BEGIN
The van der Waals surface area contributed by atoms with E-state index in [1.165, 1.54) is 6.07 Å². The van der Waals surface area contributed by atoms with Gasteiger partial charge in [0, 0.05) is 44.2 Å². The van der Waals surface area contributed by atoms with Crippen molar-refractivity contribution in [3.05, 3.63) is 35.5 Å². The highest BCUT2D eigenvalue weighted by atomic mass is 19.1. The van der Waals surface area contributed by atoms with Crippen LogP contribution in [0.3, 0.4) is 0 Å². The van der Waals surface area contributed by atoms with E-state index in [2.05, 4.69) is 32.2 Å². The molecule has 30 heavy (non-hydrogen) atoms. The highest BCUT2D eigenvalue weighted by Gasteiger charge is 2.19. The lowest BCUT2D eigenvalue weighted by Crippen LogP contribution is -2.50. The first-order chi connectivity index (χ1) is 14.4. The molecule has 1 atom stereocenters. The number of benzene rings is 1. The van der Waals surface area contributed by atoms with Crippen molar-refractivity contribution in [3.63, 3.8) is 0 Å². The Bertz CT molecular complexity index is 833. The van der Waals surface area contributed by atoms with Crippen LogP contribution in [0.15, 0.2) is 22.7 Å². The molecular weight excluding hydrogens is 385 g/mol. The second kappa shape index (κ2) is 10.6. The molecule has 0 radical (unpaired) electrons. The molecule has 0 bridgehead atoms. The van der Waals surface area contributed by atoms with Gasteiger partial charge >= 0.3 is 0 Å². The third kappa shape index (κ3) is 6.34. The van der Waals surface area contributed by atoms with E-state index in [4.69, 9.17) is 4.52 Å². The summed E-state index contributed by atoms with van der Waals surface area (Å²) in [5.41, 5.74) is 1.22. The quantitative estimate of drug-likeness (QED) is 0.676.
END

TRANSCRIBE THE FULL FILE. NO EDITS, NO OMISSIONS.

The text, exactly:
The van der Waals surface area contributed by atoms with E-state index in [1.165, 1.54) is 6.07 Å². The van der Waals surface area contributed by atoms with Gasteiger partial charge in [0, 0.05) is 44.2 Å². The van der Waals surface area contributed by atoms with Crippen molar-refractivity contribution in [3.05, 3.63) is 35.5 Å². The highest BCUT2D eigenvalue weighted by atomic mass is 19.1. The van der Waals surface area contributed by atoms with Crippen LogP contribution in [0.3, 0.4) is 0 Å². The van der Waals surface area contributed by atoms with E-state index in [2.05, 4.69) is 32.2 Å². The molecule has 30 heavy (non-hydrogen) atoms. The highest BCUT2D eigenvalue weighted by Gasteiger charge is 2.19. The lowest BCUT2D eigenvalue weighted by Crippen LogP contribution is -2.50. The first-order chi connectivity index (χ1) is 14.4. The molecule has 1 atom stereocenters. The number of benzene rings is 1. The van der Waals surface area contributed by atoms with Crippen molar-refractivity contribution in [3.63, 3.8) is 0 Å². The Bertz CT molecular complexity index is 833. The van der Waals surface area contributed by atoms with Crippen LogP contribution in [0.15, 0.2) is 22.7 Å². The molecular weight excluding hydrogens is 385 g/mol. The second kappa shape index (κ2) is 10.6. The molecule has 0 radical (unpaired) electrons. The molecule has 0 bridgehead atoms. The van der Waals surface area contributed by atoms with Gasteiger partial charge >= 0.3 is 0 Å². The third kappa shape index (κ3) is 6.34. The van der Waals surface area contributed by atoms with E-state index in [4.69, 9.17) is 4.52 Å². The summed E-state index contributed by atoms with van der Waals surface area (Å²) in [5.41, 5.74) is 1.22. The quantitative estimate of drug-likeness (QED) is 0.676.